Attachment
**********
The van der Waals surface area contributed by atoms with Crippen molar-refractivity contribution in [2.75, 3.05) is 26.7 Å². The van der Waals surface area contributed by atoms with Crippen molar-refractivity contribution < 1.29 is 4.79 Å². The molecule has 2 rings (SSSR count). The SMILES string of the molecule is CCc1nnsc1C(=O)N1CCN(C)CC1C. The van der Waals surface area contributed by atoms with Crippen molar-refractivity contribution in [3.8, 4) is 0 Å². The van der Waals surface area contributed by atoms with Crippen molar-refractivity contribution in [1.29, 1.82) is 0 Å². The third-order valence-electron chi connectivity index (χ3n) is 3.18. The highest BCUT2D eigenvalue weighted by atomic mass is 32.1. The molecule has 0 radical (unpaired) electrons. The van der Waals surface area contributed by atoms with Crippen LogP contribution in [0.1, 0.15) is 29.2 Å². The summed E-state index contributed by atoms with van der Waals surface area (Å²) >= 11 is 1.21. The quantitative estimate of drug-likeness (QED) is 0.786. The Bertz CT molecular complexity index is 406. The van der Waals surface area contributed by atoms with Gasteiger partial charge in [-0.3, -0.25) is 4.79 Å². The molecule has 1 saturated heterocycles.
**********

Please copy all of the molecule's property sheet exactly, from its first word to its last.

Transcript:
The van der Waals surface area contributed by atoms with Crippen molar-refractivity contribution in [2.75, 3.05) is 26.7 Å². The van der Waals surface area contributed by atoms with Crippen molar-refractivity contribution < 1.29 is 4.79 Å². The molecule has 2 rings (SSSR count). The SMILES string of the molecule is CCc1nnsc1C(=O)N1CCN(C)CC1C. The van der Waals surface area contributed by atoms with Crippen molar-refractivity contribution in [3.8, 4) is 0 Å². The van der Waals surface area contributed by atoms with Crippen molar-refractivity contribution in [1.29, 1.82) is 0 Å². The third-order valence-electron chi connectivity index (χ3n) is 3.18. The highest BCUT2D eigenvalue weighted by atomic mass is 32.1. The molecule has 0 radical (unpaired) electrons. The van der Waals surface area contributed by atoms with Crippen LogP contribution in [0.1, 0.15) is 29.2 Å². The summed E-state index contributed by atoms with van der Waals surface area (Å²) >= 11 is 1.21. The quantitative estimate of drug-likeness (QED) is 0.786. The Bertz CT molecular complexity index is 406. The van der Waals surface area contributed by atoms with Gasteiger partial charge in [-0.3, -0.25) is 4.79 Å². The molecule has 1 saturated heterocycles.